A Consideration For Collateral Damage In Opening Up America
Commentary by TLB Staff Writer: Ken LaRive
So, we are being sold an idea of late, that sometimes death is considered collateral damage. It’s a powerful idea to contemplate in a world of fear and irresponsibility. Mmmm… I was considered collateral damage in Vietnam, and my almost thirty years on oil rigs around the world was dangerous too. We worked, and took it all in stride, but we were expendable. Yes, without a doubt, the corporations that controlled both of those scenarios thought of us all as collateral damage.
Fortunately, I survived the experience, but in retrospect, there are many decisions that power structures have incorporated into our consciousness and culture that accepts a calculated loss of life for the greater good, and the pharmaceutical industry is a prime example. People weigh the chances, to seek a cure, and hope that the long list of adverse effects will not pertain to them. We accept loss on the highway, the preservatives in food, in law enforcement, and thousands more. We chose the greater good, and that goes for liberties too. Our founders told us many times that if we sacrifice liberty for security we lose both.
I have a Libertarian friend who’s wife is very sick, and her doctor told her that she might have to move if the abortion clinic she works for is unfunded. She likes her doctor. He told me that Liberty trumps the death of these children, and they should be considered collateral damage. I got so upset when he told me this I started crying in front of the both of them. It broke my heart to think about it in those terms, completely selfish in nature, without a shred of compassion, empathy or love… It doesn’t matter how long it takes, he said, even if it is years. Even if we go into recession …our safety comes first.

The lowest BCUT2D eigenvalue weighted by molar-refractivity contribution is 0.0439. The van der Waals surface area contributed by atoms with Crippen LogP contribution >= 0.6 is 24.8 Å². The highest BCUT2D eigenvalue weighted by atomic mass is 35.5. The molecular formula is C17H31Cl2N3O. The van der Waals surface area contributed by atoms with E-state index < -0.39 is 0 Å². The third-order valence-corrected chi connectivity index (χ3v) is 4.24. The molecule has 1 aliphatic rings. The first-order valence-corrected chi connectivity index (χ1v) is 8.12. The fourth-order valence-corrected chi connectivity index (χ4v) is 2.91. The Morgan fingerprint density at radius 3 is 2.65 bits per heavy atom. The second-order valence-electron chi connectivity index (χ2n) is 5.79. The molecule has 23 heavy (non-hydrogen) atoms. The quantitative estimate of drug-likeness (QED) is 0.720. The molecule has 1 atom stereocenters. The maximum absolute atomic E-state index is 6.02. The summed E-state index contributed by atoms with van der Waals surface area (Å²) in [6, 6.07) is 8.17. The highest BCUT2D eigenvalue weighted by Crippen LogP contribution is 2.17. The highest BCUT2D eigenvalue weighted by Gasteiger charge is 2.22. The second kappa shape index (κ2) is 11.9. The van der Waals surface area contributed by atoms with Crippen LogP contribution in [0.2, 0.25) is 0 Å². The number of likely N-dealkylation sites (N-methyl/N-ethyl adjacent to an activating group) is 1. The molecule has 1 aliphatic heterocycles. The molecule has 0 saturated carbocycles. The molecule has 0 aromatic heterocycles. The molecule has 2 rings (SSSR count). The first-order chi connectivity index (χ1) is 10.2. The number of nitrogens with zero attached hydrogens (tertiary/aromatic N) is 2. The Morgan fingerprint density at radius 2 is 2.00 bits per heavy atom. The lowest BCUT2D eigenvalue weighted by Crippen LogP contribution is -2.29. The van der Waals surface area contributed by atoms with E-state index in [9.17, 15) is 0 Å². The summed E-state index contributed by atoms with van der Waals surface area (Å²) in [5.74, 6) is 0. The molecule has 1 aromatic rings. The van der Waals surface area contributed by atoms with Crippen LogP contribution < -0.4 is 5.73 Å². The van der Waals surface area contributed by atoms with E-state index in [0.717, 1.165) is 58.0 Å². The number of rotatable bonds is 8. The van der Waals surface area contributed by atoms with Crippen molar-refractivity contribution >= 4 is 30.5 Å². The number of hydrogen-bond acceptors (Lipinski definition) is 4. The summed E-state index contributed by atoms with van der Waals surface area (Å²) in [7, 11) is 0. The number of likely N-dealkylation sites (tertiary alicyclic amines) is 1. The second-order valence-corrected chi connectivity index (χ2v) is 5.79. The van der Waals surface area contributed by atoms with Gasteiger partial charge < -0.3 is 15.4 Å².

When the virus hit, they were both afraid that they were vulnerable, and proposed that we should shut down the economy to make sure the virus was contained. Again, he called the loss of revenue and businesses failing as collateral damage. Of course, the main portion of their sustenance comes from a government assistance program, so they are unaffected… there was no concern that my business was about to fold, that I would have to go into major debt to survive, and that everything we had worked for, for the last fifty years, was being eaten alive… I was considered collateral damage, and that hit me right between the eyes.
He was shocked when I told him a few days ago that we were going to very soon open up the economy, and he then pushed back hard saying if anyone died it should be on the conscious of those who ignored the dangers of the pandemic. My immediate reaction was hypocrisy, and that it was drawn from a narrow and selfish perspective. Indeed, there is a lot to think about when you find that the shoe is now on your foot. As a Christian I want to do what is morally right, but have also studied the Catholic doctrine called Situational Ethics.
Sometimes it is difficult to make a decision based on good and bad and right and wrong, because what you think might be good in a decision might turn out bad, and though you are trying to make the right decision, being responsible, there are times it didn’t turn out as expected. It’s a complex issue to think about, but an example might be a bike you gave your child for Christmas. If they fall off that bike, is that your fault? I like situational ethics, as it helps us navigate through a complex life… but there are some Christians who say that the rules, the laws of God are strict… but to me, like the commandment not to kill… certainly I have the right to protect myself and family. Yes, it’s complex.